March 12, 2018 / 9:43 PM / in 3 months

U.N. investigators cite Facebook role in Myanmar crisis

GENEVA (Reuters) - U.N. human rights experts investigating a possible genocide in Myanmar said on Monday that Facebook had played a role in spreading hate speech there.

Marzuki Darusman, Chairperson of the Independent International Fact-Finding Mission on Myanmar, attends a session during the Human Rights Council at the United Nations in Geneva, Switzerland, March 12, 2018. REUTERS/Denis Balibouse

Facebook had no immediate comment on the criticism on Monday, although in the past the company has said that it was working to remove hate speech in Myanmar and kick off people who shared such content consistently.

More than 650,000 Rohingya Muslims have fled Myanmar’s Rakhine state into Bangladesh since insurgent attacks sparked a security crackdown last August. Many have provided harrowing testimonies of executions and rapes by Myanmar security forces.

The U.N. human rights chief said last week he strongly suspected acts of genocide had taken place. Myanmar’s national security adviser demanded “clear evidence”.

Marzuki Darusman, chairman of the U.N. Independent International Fact-Finding Mission on Myanmar, told reporters that social media had played a “determining role” in Myanmar.

“It has ... substantively contributed to the level of acrimony and dissention and conflict, if you will, within the public. Hate speech is certainly of course a part of that. As far as the Myanmar situation is concerned, social media is Facebook, and Facebook is social media,” he said.

U.N. Myanmar investigator Yanghee Lee said Facebook was a huge part of public, civil and private life, and the government used it to disseminate information to the public.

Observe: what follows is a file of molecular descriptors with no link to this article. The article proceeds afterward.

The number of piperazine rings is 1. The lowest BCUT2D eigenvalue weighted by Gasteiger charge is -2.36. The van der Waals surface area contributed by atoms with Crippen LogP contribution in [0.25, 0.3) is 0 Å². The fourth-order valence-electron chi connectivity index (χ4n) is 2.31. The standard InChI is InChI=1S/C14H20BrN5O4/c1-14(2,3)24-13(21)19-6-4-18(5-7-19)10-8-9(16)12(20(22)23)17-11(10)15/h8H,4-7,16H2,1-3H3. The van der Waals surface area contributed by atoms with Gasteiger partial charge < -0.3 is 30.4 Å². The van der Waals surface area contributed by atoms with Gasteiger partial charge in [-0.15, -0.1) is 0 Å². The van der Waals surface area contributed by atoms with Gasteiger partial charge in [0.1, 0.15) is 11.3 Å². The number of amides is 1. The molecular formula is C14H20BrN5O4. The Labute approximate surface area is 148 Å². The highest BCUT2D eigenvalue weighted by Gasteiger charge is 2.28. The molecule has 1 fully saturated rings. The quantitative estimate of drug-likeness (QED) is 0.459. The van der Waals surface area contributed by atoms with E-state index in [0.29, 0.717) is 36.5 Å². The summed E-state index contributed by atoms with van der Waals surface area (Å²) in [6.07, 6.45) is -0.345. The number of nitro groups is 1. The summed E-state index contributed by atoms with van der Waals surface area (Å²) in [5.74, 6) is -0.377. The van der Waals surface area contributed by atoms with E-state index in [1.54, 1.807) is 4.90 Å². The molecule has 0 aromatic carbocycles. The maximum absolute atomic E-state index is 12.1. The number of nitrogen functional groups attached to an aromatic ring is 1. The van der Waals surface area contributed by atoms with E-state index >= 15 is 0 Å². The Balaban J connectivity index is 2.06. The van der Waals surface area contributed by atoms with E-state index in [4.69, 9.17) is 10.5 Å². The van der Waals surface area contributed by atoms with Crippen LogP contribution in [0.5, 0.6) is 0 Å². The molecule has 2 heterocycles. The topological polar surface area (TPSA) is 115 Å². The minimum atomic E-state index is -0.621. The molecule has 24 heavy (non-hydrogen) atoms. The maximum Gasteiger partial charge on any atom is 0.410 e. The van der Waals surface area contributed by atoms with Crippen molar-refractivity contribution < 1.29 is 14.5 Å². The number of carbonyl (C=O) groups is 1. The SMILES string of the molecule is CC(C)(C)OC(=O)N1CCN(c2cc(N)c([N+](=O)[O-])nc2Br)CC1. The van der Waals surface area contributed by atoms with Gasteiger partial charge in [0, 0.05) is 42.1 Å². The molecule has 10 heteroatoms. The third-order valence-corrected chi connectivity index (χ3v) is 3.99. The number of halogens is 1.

“Everything is done through Facebook in Myanmar,” she told reporters, adding that Facebook had helped the impoverished country but had also been used to spread hate speech.

“It was used to convey public messages but we know that the ultra-nationalist Buddhists have their own Facebooks and are really inciting a lot of violence and a lot of hatred against the Rohingya or other ethnic minorities,” she said.

“I’m afraid that Facebook has now turned into a beast, and not what it originally intended.”

The most prominent of Myanmar’s hard-line nationalist monks, Wirathu, emerged from a one-year preaching ban on Saturday and said his anti-Muslim rhetoric had nothing to do with violence in Rakhine state.

Facebook suspends and sometimes removes anyone that “consistently shares content promoting hate”, the company said last month in response to a question about Wirathu’s account.

“If a person consistently shares content promoting hate, we may take a range of actions such as temporarily suspending their ability to post and ultimately, removal of their account.”

Special Rapporteur on the situation of human rights in Myanmar, Yanghee Lee (R) gives her report next to the Chairperson of the Fact-Finding Mission on Myanmar Marzuki Darusman, during the Human Rights Council at the United Nations in Geneva, Switzerland, March 12, 2018. REUTERS/Denis Balibouse

Reporting by Tom Miles, additional reporting by Simon Daniel Lewis and David Ingram; Editing by Robin Pomeroy

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